Until recently almost no one had ever heard of Kosovo. Kosovo is a province in Serbia, which is part--in fact, most--of what is still called Yugoslavia. Bosnia and Croatia were part of the old Yugoslavia but aren't anymore. There is a separatist movement in Kosovo and violence is increasing. But why are the troubles of this still-obscure place making global headlines?
The reason is fear that the Kosovo troubles could spark a larger war in Europe. There are various scenarios.
--Kosovo's population is 90 percent ethnic Albanian. Adjacent Macedonia (an independent country formerly part of Yugoslavia) is one-quarter Albanian. Albania is a base for the Kosovo Liberation Army (KLA), the militant wing of the Kosovo Albanians' independence movement. KLA guerillas training in Albania already smuggle war material into Kosovo. Fighting in Kosovo could cause Albanians in Albania and Macedonia to join a campaign for a Greater Albania, or simply help out the nationalist movement of their fellow Albanians in Kosovo.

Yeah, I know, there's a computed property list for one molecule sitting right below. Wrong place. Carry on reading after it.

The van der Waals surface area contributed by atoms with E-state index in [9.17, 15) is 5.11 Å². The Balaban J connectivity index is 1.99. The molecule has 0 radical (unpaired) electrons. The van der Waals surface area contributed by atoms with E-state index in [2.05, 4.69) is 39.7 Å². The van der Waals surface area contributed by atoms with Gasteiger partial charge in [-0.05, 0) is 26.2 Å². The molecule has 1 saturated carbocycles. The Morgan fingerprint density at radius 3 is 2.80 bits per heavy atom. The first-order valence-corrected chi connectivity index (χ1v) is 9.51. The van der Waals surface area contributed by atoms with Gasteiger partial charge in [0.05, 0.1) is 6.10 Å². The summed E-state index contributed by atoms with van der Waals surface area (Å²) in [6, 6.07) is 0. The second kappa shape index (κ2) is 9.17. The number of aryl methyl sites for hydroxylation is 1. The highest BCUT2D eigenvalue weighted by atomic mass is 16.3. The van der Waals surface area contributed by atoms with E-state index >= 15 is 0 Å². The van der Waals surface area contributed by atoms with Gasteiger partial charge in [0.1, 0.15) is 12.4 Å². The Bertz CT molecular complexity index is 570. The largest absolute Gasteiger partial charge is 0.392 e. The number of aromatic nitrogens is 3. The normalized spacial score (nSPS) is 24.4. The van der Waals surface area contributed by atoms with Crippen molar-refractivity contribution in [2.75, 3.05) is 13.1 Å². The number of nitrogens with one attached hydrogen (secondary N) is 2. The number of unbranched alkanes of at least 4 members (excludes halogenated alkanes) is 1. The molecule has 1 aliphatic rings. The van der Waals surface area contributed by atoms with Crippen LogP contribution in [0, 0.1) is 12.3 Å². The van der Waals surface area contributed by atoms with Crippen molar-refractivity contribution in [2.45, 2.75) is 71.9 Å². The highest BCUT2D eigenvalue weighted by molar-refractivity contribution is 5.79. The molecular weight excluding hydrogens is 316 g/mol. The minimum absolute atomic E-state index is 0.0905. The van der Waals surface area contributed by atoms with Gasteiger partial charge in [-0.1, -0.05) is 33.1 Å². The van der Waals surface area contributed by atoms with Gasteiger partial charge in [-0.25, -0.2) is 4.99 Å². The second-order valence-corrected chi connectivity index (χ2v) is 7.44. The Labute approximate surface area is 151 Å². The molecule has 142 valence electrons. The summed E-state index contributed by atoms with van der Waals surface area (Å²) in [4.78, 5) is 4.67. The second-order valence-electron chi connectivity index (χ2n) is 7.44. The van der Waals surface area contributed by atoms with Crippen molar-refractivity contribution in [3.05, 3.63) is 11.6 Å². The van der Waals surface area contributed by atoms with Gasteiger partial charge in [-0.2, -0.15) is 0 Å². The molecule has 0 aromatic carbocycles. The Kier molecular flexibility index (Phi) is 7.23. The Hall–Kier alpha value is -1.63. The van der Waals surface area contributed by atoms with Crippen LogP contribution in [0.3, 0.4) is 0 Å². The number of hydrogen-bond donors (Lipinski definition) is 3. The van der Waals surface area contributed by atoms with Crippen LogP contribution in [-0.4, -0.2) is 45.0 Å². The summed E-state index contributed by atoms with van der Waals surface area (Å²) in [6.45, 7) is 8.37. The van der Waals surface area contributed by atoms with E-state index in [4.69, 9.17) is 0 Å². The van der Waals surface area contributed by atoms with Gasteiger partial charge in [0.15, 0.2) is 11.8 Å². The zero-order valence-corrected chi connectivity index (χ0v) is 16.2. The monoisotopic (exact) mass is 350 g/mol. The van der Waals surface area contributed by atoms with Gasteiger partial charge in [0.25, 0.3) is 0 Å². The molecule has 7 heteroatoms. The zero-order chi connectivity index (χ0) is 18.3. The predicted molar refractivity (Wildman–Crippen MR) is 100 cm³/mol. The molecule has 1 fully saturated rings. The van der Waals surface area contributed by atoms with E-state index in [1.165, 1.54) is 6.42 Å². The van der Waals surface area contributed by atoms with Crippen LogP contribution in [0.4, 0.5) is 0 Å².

--The Yugoslav (Serbian) army could invade Albania to wipe out the training camps of the KLA rebels there.
--If Macedonia's Albanians take up arms for Kosovo, they will likely also want autonomy, if not independence, from Macedonia, which will start a civil war.
--Alarmists believe that an uprising by Macedonia's Albanians could catalyze the entry of an outer ring of players--Bulgaria, Greece, and Turkey--in a general land grab. Macedonia was disputed in two Balkan wars early in this century, and Bulgaria and Greece both nourish long-running claims on Macedonian territory. Greece could become queasy about civil war in its northern neighbor because of the potential for new streams of refugees. It might intervene in Macedonia to settle the situation, causing Turkey (which hates Greece) to enter in opposition.
Bulgaria, Greece, and Turkey all have a lot to lose by going to war, so these escalation scenarios are all unlikely. But, as the alarmists like to note, World War I started in the Balkans, and it was once regarded as unlikely too.
This item was written by Kate Galbraith. Explainer thanks Morton Abramowitz of the Council on Foreign Relations.